Two things that took Peters from simply a thrower to a true quarterback, though, were his athleticism and his guts. With his team down late in the third quarter, Peters willed things to happen on the football field that led to touchdowns and, ultimately, the win. That's the intangibles aspect that is so often discussed, but so hard to come by. Part of his success was being able to move outside the pocket and make throws or pick up yards on the ground.
Scout's Allen Trieu noted that Peters made "huge strides" between his sophomore and junior seasons, praising his athleticism, pocket presence, and ability to read defenses ($):
He's a good athlete who can move around the pocket and escape pressure, then make plays with his feet. He shows a good sense of where pressure is coming from and has good pocket presence. What he does very well is get rid of the ball quickly. He makes quick reads, seems to understand defenses and where his receives will be and does not hold onto the ball too long. He has a good arm and can the ball into tight windows and downfield. He's probably not quite elite in the arm strength category, but it's very good and he can make all the throws on the field.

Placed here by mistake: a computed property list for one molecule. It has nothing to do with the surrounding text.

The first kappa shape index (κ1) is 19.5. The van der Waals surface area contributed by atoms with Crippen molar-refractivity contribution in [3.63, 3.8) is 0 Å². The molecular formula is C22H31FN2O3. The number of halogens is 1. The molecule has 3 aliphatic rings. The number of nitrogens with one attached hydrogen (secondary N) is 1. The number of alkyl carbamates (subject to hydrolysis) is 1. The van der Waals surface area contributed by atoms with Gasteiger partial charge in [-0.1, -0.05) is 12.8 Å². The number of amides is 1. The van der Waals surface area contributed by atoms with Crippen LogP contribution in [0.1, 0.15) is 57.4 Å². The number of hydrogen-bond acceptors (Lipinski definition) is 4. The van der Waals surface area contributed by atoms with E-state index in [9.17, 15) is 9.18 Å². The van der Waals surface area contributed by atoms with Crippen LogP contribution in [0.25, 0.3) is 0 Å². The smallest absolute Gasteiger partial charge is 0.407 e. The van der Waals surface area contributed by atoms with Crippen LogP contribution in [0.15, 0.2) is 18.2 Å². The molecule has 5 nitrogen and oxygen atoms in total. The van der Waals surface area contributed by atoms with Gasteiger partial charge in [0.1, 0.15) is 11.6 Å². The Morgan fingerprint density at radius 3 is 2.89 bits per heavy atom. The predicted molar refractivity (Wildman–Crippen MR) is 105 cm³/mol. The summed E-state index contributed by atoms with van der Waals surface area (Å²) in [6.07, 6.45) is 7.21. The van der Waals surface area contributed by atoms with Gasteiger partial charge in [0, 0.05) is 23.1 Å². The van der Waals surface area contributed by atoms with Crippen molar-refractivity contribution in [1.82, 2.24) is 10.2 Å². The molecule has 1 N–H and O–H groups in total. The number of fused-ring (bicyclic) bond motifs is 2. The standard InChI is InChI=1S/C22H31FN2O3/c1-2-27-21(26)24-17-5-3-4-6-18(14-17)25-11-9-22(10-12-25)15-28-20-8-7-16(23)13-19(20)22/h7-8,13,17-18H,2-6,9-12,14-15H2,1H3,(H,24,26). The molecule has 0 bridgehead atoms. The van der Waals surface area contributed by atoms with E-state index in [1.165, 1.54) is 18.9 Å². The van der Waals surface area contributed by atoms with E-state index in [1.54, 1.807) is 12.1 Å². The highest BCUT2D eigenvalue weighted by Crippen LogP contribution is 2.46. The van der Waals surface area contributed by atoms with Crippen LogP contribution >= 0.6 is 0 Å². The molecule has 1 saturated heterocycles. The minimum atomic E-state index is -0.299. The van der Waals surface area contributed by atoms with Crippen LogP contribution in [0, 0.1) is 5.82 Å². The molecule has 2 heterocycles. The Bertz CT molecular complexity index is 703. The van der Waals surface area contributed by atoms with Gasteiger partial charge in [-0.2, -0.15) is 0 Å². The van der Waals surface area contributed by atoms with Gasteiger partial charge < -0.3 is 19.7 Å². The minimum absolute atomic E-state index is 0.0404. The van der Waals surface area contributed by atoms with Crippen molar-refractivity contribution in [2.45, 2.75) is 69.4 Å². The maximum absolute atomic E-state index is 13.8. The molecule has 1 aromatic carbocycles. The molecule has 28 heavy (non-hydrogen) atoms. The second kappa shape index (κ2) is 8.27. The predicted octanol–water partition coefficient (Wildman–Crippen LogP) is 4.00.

ESPN's underclassman evaluation doesn't laud his athleticism as much as the others, but they would like his fit in Harbaugh's offense ($):
STRENGTHS: Is a prototypical sized pocket passer with time to mature and grow into his big frame. Sees the field very well given his measurables. He's smart pre-snap and understands defensive coverages. Gets the ball out quickly and accurately to his receivers. He has the ability to make all the throws necessary at this stage. Shows a powerful delivery. Can drive the ball downfield. ... AREAS OF IMPROVEMENT: Is just an average athlete. Not a guy that can improvise. His big frame will allow for added strength/weight over time. Can be more consistent with his footwork and set up. Delivery can be a bit long at times. ... BOTTOM LINE: Peters has all the tools to be a very productive college quarterback from within the pocket. He's only going to become bigger and more physically imposing as a passer over time. Is an ideal fit for multiple, pro-style attacks.